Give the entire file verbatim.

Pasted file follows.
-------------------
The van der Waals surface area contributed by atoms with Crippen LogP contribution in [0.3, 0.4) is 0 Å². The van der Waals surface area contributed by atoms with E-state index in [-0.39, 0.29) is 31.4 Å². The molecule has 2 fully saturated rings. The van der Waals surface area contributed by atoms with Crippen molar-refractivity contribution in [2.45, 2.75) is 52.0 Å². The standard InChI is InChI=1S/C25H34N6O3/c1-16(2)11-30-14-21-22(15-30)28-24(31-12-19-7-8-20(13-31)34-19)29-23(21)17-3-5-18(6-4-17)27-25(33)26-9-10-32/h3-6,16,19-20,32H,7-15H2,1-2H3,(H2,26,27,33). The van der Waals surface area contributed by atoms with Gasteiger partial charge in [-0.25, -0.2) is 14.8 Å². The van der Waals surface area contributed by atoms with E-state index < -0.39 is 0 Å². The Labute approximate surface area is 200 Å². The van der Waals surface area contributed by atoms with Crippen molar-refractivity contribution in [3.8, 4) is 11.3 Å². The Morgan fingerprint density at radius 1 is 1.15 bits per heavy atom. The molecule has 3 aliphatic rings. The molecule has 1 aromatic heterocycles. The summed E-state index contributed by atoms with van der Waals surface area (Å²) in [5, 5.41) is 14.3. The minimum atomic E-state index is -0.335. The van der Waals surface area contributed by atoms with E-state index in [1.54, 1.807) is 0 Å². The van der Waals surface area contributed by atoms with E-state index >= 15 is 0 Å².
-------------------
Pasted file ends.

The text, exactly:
The van der Waals surface area contributed by atoms with Crippen LogP contribution in [0.3, 0.4) is 0 Å². The van der Waals surface area contributed by atoms with E-state index in [-0.39, 0.29) is 31.4 Å². The molecule has 2 fully saturated rings. The van der Waals surface area contributed by atoms with Crippen molar-refractivity contribution in [2.45, 2.75) is 52.0 Å². The standard InChI is InChI=1S/C25H34N6O3/c1-16(2)11-30-14-21-22(15-30)28-24(31-12-19-7-8-20(13-31)34-19)29-23(21)17-3-5-18(6-4-17)27-25(33)26-9-10-32/h3-6,16,19-20,32H,7-15H2,1-2H3,(H2,26,27,33). The van der Waals surface area contributed by atoms with Gasteiger partial charge in [-0.25, -0.2) is 14.8 Å². The van der Waals surface area contributed by atoms with E-state index < -0.39 is 0 Å². The Labute approximate surface area is 200 Å². The van der Waals surface area contributed by atoms with Crippen molar-refractivity contribution in [3.8, 4) is 11.3 Å². The Morgan fingerprint density at radius 1 is 1.15 bits per heavy atom. The molecule has 3 aliphatic rings. The molecule has 1 aromatic heterocycles. The summed E-state index contributed by atoms with van der Waals surface area (Å²) in [5, 5.41) is 14.3. The minimum atomic E-state index is -0.335. The van der Waals surface area contributed by atoms with E-state index in [1.54, 1.807) is 0 Å². The van der Waals surface area contributed by atoms with E-state index >= 15 is 0 Å².